Hearing aids have come a long way. We now have sleek and tiny digital signal processors with automatic directionality, noise suppression, feedback control, frequency shaping and a plethora of features designed to enhance the user experience.
In ‘one on one’ conversation, hearing aids do a fine job. The noisy restaurant, family gathering or fellowship hall after church…..this is where the trouble starts. The hearing aid alone can’t fully solve the user’s problem. The ultimate goal, of course, is to hear and understand. While the ear is a player in this complicated and sophisticated sensory process, the brain plays an even bigger role. Hearing aids can deliver crystal-clear signals but if the brain doesn’t respond to what the ear (hearing aid) sends, that hearing aid experience is going to be viewed as a failure.
We provide counseling regarding realistic expectations and communication hygiene. We tell patients to clean up the auditory environment, e.g. “Honey, please don’t talk to me with my head in the refrigerator.” Additional technologies including hearing loops for the home and community help many to get more utility out of their hearing aids. We can add relay devices to send signals from telephones directly to the hearing aid , FM systems and remote microphones. But even with the best hearing aids, the best assistive technologies and the best communication hygiene counseling, often there is not enough improvement to convince many to use hearing aids. Or, if they do decide to use them, they are less than thrilled with the experience. I would also venture to guess that many of our older patients would prefer not to have to use so many extra gadgets. It stands to reason that if the hearing aid experience was better, our infamously low market penetration rate might improve.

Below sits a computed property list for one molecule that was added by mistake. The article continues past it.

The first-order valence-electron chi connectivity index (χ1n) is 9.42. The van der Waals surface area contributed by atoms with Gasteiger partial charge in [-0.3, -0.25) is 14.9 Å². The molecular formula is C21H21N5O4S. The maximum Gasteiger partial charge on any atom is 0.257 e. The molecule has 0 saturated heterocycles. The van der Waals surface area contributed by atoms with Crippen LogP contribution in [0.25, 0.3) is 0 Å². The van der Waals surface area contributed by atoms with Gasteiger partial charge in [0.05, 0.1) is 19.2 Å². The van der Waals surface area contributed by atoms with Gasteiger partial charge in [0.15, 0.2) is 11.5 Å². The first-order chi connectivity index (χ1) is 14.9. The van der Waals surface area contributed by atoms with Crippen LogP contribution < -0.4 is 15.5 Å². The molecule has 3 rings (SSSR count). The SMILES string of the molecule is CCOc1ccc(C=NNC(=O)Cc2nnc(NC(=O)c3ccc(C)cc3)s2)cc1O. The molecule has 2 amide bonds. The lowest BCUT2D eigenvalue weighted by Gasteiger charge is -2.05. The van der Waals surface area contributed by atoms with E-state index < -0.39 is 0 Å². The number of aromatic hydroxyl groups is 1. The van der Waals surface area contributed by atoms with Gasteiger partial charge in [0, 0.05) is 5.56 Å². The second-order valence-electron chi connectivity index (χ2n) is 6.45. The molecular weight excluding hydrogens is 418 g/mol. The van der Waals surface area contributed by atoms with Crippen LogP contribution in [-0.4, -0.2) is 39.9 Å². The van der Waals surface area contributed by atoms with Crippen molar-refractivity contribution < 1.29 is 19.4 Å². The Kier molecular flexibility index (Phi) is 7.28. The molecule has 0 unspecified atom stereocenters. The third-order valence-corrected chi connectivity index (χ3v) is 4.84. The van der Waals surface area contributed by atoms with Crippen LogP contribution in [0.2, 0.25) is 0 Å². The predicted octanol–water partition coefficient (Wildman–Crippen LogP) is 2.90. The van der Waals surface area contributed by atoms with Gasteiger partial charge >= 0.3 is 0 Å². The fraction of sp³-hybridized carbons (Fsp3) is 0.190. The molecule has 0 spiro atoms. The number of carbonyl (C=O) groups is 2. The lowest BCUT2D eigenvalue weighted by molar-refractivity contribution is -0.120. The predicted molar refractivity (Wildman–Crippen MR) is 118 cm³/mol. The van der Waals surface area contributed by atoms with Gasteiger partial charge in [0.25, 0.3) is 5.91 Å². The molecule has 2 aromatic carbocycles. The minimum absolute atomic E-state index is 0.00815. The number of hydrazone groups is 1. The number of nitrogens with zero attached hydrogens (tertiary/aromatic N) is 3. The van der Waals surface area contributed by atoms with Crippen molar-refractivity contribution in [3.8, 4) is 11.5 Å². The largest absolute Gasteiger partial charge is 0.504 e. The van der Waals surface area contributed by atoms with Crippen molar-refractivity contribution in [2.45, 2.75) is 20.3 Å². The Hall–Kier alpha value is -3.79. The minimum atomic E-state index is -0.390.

Hearing aids restore audibility. But, audibility does not necessarily equal comprehension, which is what the user is looking for. To understand what the hearing aid has sent, the brain must accurately identify and assign meaning. Just as exercise and physical therapy are useful for our bodies, brain-training exercises are proving to be very useful for our minds. The recent surge in the number and popularity of these programs suggests that people are willing to participate.
BRAIN TRAINING HAS PROVEN BENEFITS
Brain training has also been shown to be very effective in helping people with hearing loss. People with hearing loss can be trained to better “use” the signals that they are receiving from their hearing aids. Click here to watch a very entertaining video about auditory brain training.
As seen in the video, the most widely known program designed to improve listening and understand is LACE® – Listening and Communication Enhancement by Neurotone, Inc. LACE has been around for years and until recently, it was distributed as a CD or DVD. It consisted of 20 sessions designed to improve performance in background noise as well as with competing and rapid talkers. LACE has solid research claiming to be able to provide a 40% improvement in hearing in noise. Even with all of that support from independent researchers, compliance has historically been pretty low – and that includes compliance from both patients and hearing care providers. There are probably multiple reasons for this apathy, but the folks at LACE have redesigned their program in an effort to make us all more compliant.
LACE Online is now available. They have reduced it to 11, 20-minute sessions with more entertaining content. The program is accessed through the LACE website so there are no CDs or DVDs to keep track of. It is compatible with PC, MAC, iPad or Android devices. Patients simply log in with a registration code, set up a username and password and complete their listening lessons.
One hearing care practice management software system, Sycle.net, has integrated with LACE Online. Providing the patient instructions as well as tracking patient progress and compliance are built into the integration. Visibility over who has started a LACE program in progress (Figure 1)
and compliance alerts (Figure 2)
are hallmarks of the integration. LACE Online is an exciting addition to our toolbox of products, programs and counseling that we can offer those who come for professional hearing care. Now, as Drs. Hosford Dunn and Kolind pointed out, we need to keep trying to figure out how to make hearing aids cool.
Disclosure: Dr. Diles is a consultant to the Product Management Team at Sycle.net and a long time customer of the company.